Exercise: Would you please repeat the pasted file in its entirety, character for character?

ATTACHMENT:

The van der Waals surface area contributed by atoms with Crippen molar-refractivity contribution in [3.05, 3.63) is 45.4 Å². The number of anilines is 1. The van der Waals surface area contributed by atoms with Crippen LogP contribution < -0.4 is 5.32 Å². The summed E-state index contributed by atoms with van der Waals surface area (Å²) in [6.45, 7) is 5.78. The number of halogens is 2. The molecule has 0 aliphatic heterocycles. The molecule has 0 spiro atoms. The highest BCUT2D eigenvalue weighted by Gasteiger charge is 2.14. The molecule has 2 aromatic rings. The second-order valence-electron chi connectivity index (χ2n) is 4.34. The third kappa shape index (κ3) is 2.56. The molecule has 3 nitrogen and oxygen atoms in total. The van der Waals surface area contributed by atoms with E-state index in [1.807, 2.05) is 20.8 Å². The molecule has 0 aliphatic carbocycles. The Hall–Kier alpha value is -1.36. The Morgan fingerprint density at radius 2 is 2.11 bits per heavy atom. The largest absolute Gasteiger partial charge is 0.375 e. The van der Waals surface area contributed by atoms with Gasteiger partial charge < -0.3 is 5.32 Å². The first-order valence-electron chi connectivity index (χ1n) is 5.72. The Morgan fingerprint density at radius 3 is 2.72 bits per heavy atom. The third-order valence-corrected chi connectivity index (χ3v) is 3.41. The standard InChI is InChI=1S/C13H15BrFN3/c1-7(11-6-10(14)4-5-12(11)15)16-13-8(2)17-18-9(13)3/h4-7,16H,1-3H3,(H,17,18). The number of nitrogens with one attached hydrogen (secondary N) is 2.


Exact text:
The van der Waals surface area contributed by atoms with Crippen molar-refractivity contribution in [3.05, 3.63) is 45.4 Å². The number of anilines is 1. The van der Waals surface area contributed by atoms with Crippen LogP contribution < -0.4 is 5.32 Å². The summed E-state index contributed by atoms with van der Waals surface area (Å²) in [6.45, 7) is 5.78. The number of halogens is 2. The molecule has 0 aliphatic heterocycles. The molecule has 0 spiro atoms. The highest BCUT2D eigenvalue weighted by Gasteiger charge is 2.14. The molecule has 2 aromatic rings. The second-order valence-electron chi connectivity index (χ2n) is 4.34. The third kappa shape index (κ3) is 2.56. The molecule has 3 nitrogen and oxygen atoms in total. The van der Waals surface area contributed by atoms with E-state index in [1.807, 2.05) is 20.8 Å². The molecule has 0 aliphatic carbocycles. The Hall–Kier alpha value is -1.36. The Morgan fingerprint density at radius 2 is 2.11 bits per heavy atom. The largest absolute Gasteiger partial charge is 0.375 e. The van der Waals surface area contributed by atoms with Gasteiger partial charge < -0.3 is 5.32 Å². The first-order valence-electron chi connectivity index (χ1n) is 5.72. The Morgan fingerprint density at radius 3 is 2.72 bits per heavy atom. The third-order valence-corrected chi connectivity index (χ3v) is 3.41. The standard InChI is InChI=1S/C13H15BrFN3/c1-7(11-6-10(14)4-5-12(11)15)16-13-8(2)17-18-9(13)3/h4-7,16H,1-3H3,(H,17,18). The number of nitrogens with one attached hydrogen (secondary N) is 2.